• Being very cautious to avoid burns, remove the sheet with tongs, spoon or fork and shake off any excess water. If you are sensitive to heat, wear heat resistant gloves.  A sheet of parchment paper or glass dish makes a great surface to work on, to prevent sticking.  Take care that the hot plastic doesn’t stick to things you don’t want it to such as certain plastics (acrylic, vinyl, PVC, polystyrene, PET, ABS), fingernail polish, fabrics or metal.
  • With clean hands, begin forming the sheet into your desired shape. You can use your hands, craft with tools, or apply onto existing objects.   You can use a heat gun to make final touches.
  • For color, use Polly Plastics Color Pellets. Or add paint powders or alcohol inks (found at craft stores like Michaels or Hobby Lobby) into the hot sheets while you are working them.  Or you can paint the part after it cools with acrylic paints or permanent markers.  Without coloring, the part will be white.  Spraying on a coat of primer for plastics will help adhesion and you can spray on varnish after painting to prevent flaking.
  • Let your part completely cool to take a strong, permanent shape. Cover it with cold water or place in the freezer if you want to speed up the process.  If you don’t like the outcome, re-heat and mold again.
  • Once cooled, you can sand, drill, varnish or paint the part you have made. You can also use a super glue to attach the part to other things.

 

Moldable Plastic Strips Usage Instructions

  • Heat water in a pot or pan to above 150 degrees F. using a microwave or stove. If the water is boiling, allow it to cool to prevent possible injury.  Place desired number of strip(s) into the hot water to soften.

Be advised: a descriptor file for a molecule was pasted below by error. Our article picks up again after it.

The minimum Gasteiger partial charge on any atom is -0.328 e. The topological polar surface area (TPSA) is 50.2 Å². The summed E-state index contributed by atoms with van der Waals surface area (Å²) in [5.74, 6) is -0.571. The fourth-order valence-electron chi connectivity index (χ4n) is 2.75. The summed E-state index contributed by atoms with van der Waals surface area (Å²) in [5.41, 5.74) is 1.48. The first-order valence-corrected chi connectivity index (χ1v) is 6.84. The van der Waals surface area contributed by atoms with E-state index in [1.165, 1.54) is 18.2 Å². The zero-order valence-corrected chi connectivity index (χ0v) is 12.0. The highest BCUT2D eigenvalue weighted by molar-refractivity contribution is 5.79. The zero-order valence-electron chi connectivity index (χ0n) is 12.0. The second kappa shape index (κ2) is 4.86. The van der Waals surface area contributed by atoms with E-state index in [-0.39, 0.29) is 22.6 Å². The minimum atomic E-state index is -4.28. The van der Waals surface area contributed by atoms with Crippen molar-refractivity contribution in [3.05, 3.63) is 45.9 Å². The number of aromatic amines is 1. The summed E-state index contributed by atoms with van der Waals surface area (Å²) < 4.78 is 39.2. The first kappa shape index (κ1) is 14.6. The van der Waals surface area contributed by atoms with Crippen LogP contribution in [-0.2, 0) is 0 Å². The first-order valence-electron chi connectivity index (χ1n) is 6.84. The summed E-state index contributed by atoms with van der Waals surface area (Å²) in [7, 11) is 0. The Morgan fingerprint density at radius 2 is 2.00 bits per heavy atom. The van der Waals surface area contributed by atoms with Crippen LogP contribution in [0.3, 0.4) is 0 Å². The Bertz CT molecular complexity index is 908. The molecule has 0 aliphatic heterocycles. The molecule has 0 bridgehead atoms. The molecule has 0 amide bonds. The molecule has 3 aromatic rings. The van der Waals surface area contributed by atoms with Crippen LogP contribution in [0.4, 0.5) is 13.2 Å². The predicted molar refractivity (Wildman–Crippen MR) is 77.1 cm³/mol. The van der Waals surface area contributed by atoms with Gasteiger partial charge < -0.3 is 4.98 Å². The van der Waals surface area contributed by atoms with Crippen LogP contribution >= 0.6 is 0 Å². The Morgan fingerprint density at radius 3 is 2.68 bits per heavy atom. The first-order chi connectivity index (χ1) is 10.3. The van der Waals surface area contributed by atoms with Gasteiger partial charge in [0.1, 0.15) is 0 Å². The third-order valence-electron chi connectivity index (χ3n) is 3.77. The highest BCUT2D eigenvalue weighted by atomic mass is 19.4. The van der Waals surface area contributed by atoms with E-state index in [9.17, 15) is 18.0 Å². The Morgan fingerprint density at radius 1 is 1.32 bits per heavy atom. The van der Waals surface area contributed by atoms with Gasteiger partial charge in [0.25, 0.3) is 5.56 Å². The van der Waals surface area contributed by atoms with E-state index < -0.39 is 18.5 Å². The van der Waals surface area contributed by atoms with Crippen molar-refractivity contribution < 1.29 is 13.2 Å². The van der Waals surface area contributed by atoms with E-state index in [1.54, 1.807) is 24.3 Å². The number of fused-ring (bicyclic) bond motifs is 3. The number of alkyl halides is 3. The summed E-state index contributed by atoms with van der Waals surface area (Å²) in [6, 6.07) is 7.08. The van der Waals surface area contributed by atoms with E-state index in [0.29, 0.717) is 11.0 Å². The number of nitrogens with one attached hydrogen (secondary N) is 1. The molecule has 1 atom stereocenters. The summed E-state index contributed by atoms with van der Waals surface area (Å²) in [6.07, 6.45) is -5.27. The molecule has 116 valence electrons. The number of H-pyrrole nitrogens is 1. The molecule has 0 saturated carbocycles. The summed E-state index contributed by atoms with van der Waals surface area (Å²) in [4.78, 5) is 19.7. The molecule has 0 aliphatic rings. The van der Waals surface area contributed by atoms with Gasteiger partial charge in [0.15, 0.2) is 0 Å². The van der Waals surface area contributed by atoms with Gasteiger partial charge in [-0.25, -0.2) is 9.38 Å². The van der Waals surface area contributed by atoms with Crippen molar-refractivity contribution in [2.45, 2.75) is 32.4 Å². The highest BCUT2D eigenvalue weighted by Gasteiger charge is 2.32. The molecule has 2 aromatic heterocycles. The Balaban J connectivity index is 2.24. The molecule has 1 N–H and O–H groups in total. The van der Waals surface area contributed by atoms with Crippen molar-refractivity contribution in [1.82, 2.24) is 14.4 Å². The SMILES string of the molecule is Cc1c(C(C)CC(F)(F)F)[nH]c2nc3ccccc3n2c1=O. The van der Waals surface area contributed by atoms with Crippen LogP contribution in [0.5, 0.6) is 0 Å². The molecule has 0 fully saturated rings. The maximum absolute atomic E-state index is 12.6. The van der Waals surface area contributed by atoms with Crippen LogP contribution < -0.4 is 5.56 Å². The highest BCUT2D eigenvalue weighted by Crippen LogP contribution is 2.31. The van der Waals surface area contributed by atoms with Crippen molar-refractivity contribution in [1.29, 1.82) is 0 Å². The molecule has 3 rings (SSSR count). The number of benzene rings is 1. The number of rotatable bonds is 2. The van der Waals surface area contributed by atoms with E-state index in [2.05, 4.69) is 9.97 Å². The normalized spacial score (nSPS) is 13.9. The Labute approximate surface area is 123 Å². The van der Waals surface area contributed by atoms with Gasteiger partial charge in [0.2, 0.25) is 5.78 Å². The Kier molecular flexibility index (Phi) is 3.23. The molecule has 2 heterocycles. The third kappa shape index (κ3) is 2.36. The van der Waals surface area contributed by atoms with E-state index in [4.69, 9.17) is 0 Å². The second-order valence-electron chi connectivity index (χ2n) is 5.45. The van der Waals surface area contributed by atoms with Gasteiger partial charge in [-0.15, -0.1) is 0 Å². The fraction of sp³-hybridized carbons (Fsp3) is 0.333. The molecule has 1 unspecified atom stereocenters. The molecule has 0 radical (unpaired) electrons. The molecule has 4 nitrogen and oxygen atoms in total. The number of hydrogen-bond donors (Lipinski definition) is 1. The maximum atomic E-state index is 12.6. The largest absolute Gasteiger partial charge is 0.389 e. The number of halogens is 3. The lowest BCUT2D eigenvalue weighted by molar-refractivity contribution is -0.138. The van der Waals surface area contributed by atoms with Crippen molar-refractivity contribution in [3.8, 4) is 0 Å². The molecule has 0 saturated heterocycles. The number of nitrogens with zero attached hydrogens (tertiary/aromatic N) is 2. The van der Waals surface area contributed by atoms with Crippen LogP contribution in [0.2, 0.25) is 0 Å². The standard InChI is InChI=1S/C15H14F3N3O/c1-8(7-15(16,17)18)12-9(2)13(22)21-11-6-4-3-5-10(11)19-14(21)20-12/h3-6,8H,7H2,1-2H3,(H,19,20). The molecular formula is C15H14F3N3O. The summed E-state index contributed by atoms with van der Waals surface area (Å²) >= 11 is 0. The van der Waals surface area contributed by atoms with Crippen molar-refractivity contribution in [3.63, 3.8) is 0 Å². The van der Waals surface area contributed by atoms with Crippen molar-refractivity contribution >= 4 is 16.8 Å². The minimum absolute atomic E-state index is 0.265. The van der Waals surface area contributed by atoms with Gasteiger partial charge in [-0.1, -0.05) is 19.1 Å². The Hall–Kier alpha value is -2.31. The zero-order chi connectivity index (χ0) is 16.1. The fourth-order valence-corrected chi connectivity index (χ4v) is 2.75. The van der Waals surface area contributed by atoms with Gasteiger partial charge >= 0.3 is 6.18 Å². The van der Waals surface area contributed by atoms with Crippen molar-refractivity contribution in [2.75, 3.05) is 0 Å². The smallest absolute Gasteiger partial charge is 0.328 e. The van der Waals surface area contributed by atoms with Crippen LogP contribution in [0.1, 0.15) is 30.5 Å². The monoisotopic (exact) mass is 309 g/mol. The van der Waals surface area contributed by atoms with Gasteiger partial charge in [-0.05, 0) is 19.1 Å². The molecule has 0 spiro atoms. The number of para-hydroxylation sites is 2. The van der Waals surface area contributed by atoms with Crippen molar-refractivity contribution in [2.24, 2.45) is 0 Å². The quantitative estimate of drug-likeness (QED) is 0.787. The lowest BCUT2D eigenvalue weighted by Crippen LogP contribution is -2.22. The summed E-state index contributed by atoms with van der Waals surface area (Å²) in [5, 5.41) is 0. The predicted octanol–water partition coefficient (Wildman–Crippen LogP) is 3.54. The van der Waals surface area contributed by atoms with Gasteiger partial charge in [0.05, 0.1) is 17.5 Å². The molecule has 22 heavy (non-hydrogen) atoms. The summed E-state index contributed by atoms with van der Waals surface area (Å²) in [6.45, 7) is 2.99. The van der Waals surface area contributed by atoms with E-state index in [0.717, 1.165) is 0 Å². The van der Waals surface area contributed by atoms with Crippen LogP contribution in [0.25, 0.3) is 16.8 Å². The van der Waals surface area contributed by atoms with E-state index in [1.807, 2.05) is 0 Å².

• After a few minutes in hot water, the strip(s) will turn completely clear and be ready to mold.
  • Being very cautious to avoid burns, remove the strip(s) with tongs, spoon or fork and shake off any excess water. If you are sensitive to heat, wear heat resistant gloves.  A sheet of parchment paper or glass dish makes a great surface to work on, to prevent sticking.  Take care that the hot plastic doesn’t stick to things you don’t want it to such as certain plastics (acrylic, vinyl, PVC, polystyrene, PET, ABS), fingernail polish, fabrics or metal.
  • With clean hands, begin forming the strip(s) into your desired shape. You can use your hands, craft with tools, or apply onto existing objects.   You can use a heat gun to make final touches.
  • For color, use Polly Plastics Color Pellets. Or add paint powders or alcohol inks (found at craft stores like Michaels or Hobby Lobby) into the hot strips while you are working them.  Or you can paint the part after it cools with acrylic paints or permanent markers.  Without coloring, the part will be white.  Spraying on a coat of primer for plastics will help adhesion and you can spray on varnish after painting to prevent flaking.
  • Let your part completely cool to take a strong, permanent shape. Cover it with cold water or place in the freezer if you want to speed up the process.  If you don’t like the outcome, re-heat and mold again.
  • Once cooled, you can sand, drill, varnish or paint the part you have made.  You can also use a super glue to attach the part to other things.